My first impulse was to write an expletive-filled post about this colossal travesty of justice. But I changed my mind and composed the following poem instead. I rarely do poetry, so it’s probably not very good. But it says what I wanted to say – without the expletives.
If the poem offends any Great War apologists who come across it, frankly my old Etonian, Oxbridge-educated, Sandhurst-trained dears, I don’t give a flying fuck.
No, not more shallow eulogies
Composed by nameless Palace clerks
To be read by pampered princes.
Nor fake flowers worn in lapels,
That puerile act of contrition
Hatched by the Butcher Haig’s lady.
Nor vigils, nor silent minutes,
Nor gun salutes, nor lone buglers.
They are but gestures to honour
The countless men who gave their lives
So needlessly on foreign fields
In the names of King and country;
Gestures to honour the slaughtered,
But not to avenge their murder;
Commemoration sans reproach,
Sans blame, sans recrimination.
So how should we avenge those deaths?
Like Baldrick, I’ve a cunning plan.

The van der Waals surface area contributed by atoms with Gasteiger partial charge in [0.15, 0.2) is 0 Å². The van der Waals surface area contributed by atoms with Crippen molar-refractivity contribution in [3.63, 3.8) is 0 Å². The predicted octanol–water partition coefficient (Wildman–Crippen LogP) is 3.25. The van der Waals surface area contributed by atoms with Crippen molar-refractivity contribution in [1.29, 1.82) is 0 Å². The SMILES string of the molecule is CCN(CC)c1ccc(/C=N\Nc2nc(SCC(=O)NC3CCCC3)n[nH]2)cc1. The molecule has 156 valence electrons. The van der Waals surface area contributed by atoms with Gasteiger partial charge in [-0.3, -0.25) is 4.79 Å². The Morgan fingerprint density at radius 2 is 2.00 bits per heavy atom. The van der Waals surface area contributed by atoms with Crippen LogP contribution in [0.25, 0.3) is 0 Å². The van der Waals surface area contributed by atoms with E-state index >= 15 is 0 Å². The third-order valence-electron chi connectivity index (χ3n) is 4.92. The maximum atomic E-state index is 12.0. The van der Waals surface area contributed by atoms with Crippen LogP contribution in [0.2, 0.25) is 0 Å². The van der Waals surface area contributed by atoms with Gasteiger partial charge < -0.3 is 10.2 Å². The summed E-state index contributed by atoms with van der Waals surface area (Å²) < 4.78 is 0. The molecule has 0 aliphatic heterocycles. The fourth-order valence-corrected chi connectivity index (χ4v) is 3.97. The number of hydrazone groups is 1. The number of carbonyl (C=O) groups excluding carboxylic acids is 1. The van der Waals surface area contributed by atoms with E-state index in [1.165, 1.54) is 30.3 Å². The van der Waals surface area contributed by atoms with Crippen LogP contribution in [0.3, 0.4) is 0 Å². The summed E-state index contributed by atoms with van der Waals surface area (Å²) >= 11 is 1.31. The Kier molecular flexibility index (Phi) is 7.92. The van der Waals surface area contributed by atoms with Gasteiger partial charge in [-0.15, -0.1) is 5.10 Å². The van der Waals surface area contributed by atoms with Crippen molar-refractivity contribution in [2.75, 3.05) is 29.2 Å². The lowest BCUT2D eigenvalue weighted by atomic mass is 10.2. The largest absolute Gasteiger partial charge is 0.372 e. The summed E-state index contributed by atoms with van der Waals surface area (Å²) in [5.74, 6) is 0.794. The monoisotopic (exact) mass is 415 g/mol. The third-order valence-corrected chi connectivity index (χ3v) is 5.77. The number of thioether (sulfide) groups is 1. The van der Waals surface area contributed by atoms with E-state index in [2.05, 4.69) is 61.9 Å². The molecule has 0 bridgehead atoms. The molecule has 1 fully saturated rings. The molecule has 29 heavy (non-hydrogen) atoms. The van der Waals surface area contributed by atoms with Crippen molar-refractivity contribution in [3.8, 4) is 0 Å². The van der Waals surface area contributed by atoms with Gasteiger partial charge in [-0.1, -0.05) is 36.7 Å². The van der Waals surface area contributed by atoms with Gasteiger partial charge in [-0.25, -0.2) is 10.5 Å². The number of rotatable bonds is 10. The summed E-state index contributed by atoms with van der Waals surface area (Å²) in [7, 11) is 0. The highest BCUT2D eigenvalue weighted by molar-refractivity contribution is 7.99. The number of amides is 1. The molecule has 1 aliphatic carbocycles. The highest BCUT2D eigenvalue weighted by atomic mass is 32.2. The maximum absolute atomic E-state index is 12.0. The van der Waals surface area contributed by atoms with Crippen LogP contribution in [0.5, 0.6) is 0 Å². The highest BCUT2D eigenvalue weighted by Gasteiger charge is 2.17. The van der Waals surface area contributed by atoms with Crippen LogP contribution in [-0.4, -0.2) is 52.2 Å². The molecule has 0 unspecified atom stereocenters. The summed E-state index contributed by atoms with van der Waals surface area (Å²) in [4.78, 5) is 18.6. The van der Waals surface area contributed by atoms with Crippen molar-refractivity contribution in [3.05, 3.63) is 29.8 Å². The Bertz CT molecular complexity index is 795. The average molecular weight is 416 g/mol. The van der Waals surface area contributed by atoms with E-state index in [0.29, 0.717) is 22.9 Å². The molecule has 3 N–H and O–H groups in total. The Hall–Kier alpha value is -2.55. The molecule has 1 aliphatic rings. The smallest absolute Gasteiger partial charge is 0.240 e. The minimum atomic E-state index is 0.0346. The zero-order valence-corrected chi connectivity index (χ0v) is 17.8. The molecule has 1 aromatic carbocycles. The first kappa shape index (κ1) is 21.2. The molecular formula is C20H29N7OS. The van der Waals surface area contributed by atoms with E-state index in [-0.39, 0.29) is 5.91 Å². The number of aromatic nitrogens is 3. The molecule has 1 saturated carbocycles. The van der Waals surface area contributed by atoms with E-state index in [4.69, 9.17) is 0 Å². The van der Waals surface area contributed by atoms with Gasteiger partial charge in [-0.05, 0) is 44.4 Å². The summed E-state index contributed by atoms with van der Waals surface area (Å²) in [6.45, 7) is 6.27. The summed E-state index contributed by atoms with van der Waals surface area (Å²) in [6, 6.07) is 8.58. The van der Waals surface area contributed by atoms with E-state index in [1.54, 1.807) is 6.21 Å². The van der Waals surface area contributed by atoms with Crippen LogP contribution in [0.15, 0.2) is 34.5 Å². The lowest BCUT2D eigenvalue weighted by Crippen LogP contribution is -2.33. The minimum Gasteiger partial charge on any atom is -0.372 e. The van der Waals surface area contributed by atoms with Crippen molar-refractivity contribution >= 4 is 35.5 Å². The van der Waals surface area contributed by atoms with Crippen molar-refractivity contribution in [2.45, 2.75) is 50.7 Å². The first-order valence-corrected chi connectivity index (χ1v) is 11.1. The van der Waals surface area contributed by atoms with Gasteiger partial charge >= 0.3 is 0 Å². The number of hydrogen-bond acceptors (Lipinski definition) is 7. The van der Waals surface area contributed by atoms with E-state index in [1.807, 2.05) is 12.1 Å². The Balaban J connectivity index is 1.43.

Go seek the graves of the culprits:
Of the Monarch, the Cabinet
And the Generals – all of them,
But Butcher Haig’s first, always first.
Then dig up their bones and pile them
In a higgledy-piggledy heap.
Cart the pile of bones to London,
Where at the gates of the Palace
Dig a deep pit, the Pit of Shame,
In which to deposit the bones.
Leave the pit open for all time
To fester and to putrefy,
Its stench carried in the four winds
To the nostrils of the elite.
Then invite the working people
From the Great War recruiting grounds
Across this disunited land
To journey to the Pit of Shame,
There to spit on the rotting bones,
Great gobs of phlegm rained down on them
For all generations to come;
The carnage avenged, brave, dead boys!